Fida Ali and Rasool in Hushe in 2015
Rasool brought along his son-in law Nadeem to serve as the assistant cook on our expedition.  Rasool is getting older and we wanted to have a younger helper to do the heavy work.  Nadeem's father died when he was around 9 or 10 and his mother remarried a man in the village who didn't want her to bring her children into his household.  So Nadeem was raised by his grandparents.  He didn't have the opportunity to attend school in the village because he had to work to support his younger siblings so they could go to school.  I had worked with Nadeem before and he is a very hard, honest, and sincere worker.  He and Rasool have a great working relationship and we were fortunate to have both of them along as our kitchen staff. 

Rasool's daughter Sultanbe with her husband Nadeem and their boys Hasanan Ali and Kashanan Ali

  Late one night in 2010 Rasool called me in Seattle from Skardu crying.  He told me that his wife Bedruma had died.  I found out later it was from cancer and it seemed that treatment was not available to these villagers so she had died quietly at home.  At the time I had been focused on a climbing objective in the Eastern Karakoram on the other side of the Line of Control in Kashmir in India so I hadn't been to Pakistan for a while.  We kept in touch through friends and I could sense that after Bedruma's death he was lonely.
 A few years later I learned that Rasool was remarried to a much younger woman from the village.  At first I felt that it was inappropriate for a sixty-something man to get married to a woman the age of his older daughters - especially because he now has two small children with her the age of his grandchildren.  But I realized after visiting him in Hushe this time and meeting Amina, that I was applying my Western cultural norms to life in Hushe.  I don't know enough about the demographics or lives of women in the village to comment on what was most likely an arranged marriage.  I do know that Rasool is grateful for the company and is good to Amina, his other children have accepted her, and talking about Bedruma still brings him to tears - he still misses her deeply.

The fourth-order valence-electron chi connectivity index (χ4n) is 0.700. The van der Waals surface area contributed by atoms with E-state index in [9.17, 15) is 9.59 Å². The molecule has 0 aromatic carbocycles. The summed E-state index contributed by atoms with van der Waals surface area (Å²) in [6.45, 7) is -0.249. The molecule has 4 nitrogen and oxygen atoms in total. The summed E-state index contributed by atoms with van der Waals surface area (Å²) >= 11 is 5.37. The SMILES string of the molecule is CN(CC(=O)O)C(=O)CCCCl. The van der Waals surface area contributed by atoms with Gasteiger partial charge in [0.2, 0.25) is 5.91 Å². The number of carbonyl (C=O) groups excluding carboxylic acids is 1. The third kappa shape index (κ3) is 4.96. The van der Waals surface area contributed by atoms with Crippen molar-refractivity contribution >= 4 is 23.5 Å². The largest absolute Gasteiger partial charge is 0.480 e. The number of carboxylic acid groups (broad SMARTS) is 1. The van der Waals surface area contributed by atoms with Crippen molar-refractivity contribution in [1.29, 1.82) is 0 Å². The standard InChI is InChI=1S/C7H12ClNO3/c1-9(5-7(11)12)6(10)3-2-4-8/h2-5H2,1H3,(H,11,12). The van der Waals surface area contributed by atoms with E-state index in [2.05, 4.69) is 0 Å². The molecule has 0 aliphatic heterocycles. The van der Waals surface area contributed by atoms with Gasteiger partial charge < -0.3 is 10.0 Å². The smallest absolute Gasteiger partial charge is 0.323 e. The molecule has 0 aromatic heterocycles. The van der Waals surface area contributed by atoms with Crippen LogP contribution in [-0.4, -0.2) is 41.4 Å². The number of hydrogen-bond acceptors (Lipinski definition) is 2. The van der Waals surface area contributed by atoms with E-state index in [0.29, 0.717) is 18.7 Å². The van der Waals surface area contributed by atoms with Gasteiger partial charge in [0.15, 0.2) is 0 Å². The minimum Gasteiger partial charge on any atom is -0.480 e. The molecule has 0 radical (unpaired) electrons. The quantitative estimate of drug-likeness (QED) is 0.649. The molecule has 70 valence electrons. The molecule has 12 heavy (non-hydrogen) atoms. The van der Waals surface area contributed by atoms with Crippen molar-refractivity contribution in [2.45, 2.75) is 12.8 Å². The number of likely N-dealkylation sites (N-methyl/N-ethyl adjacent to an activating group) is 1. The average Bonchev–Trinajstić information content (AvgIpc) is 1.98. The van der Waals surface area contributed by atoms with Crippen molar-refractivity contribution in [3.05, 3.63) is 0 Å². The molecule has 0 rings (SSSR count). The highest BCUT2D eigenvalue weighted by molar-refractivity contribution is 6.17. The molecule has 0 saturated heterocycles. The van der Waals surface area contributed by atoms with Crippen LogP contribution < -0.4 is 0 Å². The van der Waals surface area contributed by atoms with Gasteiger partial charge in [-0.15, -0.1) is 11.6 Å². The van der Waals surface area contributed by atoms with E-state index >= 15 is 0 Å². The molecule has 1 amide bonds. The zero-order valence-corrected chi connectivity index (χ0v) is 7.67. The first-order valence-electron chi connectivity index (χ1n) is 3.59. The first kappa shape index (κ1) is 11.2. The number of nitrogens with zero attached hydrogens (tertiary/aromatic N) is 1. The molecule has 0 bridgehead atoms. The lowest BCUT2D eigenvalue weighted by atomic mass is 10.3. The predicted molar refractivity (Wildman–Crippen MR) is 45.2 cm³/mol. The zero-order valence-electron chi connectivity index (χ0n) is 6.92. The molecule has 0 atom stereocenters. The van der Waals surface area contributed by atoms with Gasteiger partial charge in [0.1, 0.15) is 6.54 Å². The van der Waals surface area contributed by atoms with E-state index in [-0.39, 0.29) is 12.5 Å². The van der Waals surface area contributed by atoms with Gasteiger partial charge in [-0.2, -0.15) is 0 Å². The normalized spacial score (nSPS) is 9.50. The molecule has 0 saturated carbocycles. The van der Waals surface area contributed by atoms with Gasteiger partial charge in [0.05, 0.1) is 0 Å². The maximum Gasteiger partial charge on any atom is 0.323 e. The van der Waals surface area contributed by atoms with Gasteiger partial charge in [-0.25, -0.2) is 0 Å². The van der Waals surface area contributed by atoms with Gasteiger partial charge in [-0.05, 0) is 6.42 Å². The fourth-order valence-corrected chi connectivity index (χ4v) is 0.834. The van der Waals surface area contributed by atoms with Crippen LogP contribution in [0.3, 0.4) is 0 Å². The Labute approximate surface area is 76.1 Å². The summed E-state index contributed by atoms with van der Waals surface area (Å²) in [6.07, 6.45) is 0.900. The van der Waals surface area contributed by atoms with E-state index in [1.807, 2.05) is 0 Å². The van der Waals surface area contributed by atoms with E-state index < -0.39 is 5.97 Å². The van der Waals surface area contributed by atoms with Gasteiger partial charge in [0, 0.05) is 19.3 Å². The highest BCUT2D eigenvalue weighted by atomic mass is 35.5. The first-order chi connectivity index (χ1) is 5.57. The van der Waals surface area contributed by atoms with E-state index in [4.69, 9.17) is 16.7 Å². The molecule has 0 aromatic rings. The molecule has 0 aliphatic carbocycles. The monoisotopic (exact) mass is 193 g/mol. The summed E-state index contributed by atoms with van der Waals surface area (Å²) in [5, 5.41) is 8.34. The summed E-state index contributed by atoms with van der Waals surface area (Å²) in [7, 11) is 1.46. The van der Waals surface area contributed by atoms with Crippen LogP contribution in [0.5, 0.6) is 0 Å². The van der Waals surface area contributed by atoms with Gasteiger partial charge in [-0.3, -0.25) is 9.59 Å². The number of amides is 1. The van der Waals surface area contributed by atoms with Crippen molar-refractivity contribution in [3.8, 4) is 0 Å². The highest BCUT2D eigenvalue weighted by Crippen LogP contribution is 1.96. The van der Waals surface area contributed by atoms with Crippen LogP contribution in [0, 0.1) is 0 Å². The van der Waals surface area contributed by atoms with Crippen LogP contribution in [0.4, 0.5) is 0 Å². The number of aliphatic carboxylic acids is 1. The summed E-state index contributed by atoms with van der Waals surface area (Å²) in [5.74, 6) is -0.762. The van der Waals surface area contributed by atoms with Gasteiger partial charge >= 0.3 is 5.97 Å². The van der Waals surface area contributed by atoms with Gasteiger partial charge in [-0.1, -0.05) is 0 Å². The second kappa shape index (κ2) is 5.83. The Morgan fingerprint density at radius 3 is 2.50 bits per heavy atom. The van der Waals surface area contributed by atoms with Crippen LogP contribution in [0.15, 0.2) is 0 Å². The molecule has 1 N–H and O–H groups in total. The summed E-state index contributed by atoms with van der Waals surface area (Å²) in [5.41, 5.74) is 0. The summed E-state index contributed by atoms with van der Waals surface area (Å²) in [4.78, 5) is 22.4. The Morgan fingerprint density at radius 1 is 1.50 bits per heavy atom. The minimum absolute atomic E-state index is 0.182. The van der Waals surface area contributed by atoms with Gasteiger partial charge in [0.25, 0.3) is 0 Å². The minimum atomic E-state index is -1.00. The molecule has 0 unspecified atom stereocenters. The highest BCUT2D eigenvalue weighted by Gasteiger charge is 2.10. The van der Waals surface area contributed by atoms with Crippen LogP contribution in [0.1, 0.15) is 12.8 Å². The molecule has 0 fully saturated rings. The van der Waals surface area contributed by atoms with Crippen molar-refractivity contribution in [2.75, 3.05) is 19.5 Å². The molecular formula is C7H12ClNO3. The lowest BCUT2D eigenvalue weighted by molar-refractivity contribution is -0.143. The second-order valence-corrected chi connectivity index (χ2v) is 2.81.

Rasool and his wife Amina

Fida Ali is now a father as well.  His older daughter is named Bedruma after his mother and while we were on our expedition his wife gave birth to another daughter.  There are two doulas in the village now to help the women with their pregnancies and birth which has significantly improved infant survival for the parents of Fida's generation.
Fida Ali with his daughter Bedruma
Rasool and I have been through a lot together over the years and his lively willingness to help us in any way he can has been a significant contribution to any success we have had climbing here.  I'm grateful that my old friend has a beautiful family to nurture him as he now becomes "appo" (a respected elder).

Rasool with his young son Rosi

My next post will be about our walk to base camp.